/   /  By Emma Birches
Stone Soup Magazine
March/April 2015

When I lifted my lids on the morning of April fourteenth, there was a change in the air. I couldn’t hear, see, smell, or even touch this feeling. I just knew it. Peering around my room suspiciously, I realized that nothing had changed. My bookshelf, desk, and dresser were all in the same place. Everything was the same yet everything was different. I just couldn’t pinpoint it. On the other hand, my seven-year-old Maine Coon cat, Daphne, could. She was biting, clawing, and hissing just to look out the window. Groaning like a bear coming out of hibernation, I staggered from my bed and pulled open the blinds. As soon as I got a glimpse of what was outside, I gasped. Why? Outside my window was a picture-perfect scene. The sun high in the brilliant blue sky illuminated Rockaway in a whole new light. It seemed as if a new Rockaway had swept in and brought with it new life. The next thing I noticed was the emerald-green grass. It beckoned me to come out as a lighthouse beckons lost sailors out at sea. A flash of scarlet and the birds’ singing made me realize that it was spring. A highlight of this picture-perfect scene was the ocean. Waves were crashing on the shore and seagulls glided through the air. Best of all was the breeze. Unlike the cold, harsh, icy wind that had dominated the peninsula for the past few months, this breeze was warm, inviting, and a prelude of the joys that would follow. It seemed like a perfect day. My thoughts were cut off by another thought—the praying mantis. Let me explain.

Spring sitting on the pier

I saw a little plant fighting for survival on a metal and concrete pier

Last year I found an injured praying mantis on 145th Street while bike-riding. I couldn’t identify it right away but my brother, Michael, could. Peering through his glasses, he murmured, “It’s a praying mantis.” To make a long story short, in less than half an hour, the insect had acquired a ten-gallon tank, dirt substrate, sticks and twigs, and a bulging abdomen. I fed the mantis ten large crickets, which she eagerly accepted. What grabbed my attention was how she groomed herself meticulously. First, she would start with the leg farthest away from her and work her way down towards her front legs. She would move her tongue along the edges of her prickly-spiny limbs. This always brought out panic in my young sister, Renee.

“Mommy, the mantis is biting herself; make her stop, now!”

One day I noticed the praying mantis’s eyes just staring at me with intense curiosity. I opened the screened lid and lifted up the mantis. She was fascinated by my hair. Sometimes she would hold up one strand of my hair between her limbs and study it intently. Several times she climbed and perched herself upon my head, just to feel my hair. The first couple of times she crawled on my bare skin, I got goosebumps due to her prickly-spiny legs, but that sensation quickly faded because I had successfully tamed her. One of the things that made homework less tedious was having her crawl and roam around my desk as the gears turned in my head. The praying mantis had become the insect version of the dog I have always wanted.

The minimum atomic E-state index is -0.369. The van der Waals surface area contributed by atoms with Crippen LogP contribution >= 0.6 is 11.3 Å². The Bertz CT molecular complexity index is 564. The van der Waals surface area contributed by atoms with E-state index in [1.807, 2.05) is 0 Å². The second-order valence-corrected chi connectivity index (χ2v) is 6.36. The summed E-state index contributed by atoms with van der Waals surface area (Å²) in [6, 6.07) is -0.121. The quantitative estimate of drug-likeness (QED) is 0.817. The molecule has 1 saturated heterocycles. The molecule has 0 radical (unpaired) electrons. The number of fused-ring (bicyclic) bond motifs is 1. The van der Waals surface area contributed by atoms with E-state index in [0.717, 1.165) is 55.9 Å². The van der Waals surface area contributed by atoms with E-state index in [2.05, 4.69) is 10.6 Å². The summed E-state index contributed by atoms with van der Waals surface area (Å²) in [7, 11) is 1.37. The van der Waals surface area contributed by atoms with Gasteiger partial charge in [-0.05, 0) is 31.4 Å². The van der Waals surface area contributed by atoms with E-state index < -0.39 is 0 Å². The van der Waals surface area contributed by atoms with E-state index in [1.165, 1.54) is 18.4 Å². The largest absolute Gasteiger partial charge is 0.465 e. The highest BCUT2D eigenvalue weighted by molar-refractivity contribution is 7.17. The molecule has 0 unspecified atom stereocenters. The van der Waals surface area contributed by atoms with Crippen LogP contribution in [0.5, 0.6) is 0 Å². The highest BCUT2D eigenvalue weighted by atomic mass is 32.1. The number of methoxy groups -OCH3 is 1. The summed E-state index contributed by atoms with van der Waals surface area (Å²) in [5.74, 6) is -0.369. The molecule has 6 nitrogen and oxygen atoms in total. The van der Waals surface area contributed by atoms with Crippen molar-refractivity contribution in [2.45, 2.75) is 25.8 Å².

Around December her color started to change—from a bright green to a dull, earthy color. She seldom ate crickets. She allowed them to walk around her without making any effort to grasp them. It slowly occurred to me that my precious mantis was slowly dying. So when I trudged home from school January third, I was astonished to see what I thought was a small banana hanging from the top of the cage. Upon closer inspection I realized it was an egg case!!! I was overjoyed for a mere five seconds, but soon my eyes filled with tears upon the realization that the praying mantis was dead. She was curled up like an autumn leaf. Gingerly, I picked up the egg sack and carried it to the back deck, having bittersweet feelings about this entire ordeal. I was filled with grief because my praying mantis was dead, but happy that somehow I had helped nature by creating a natural haven for her to lay her eggs. If I hadn’t found her that day she would have never had a chance to lay her eggs. Every day I look at the egg case to see if the eggs have hatched. They haven’t yet…

*          *          *

The last day of spring break, as I walked down the beach, I saw a little plant fighting for survival on a metal and concrete pier. It was growing in a crevice, struggling for water and glimpses of sunlight. At first, I thought it would die. Then, I remembered how my injured mantis had found a way to lay her eggs. Life had found a way for the mantis and life would find a way for the plant. Life will always find a way…

Spring William C. Kelly

William C. Kelly, 11
Belle Harbor, Queens, New York

Spring Sanjana Chimata

Sanjana Chimata, 12
Basking Ridge, New Jersey

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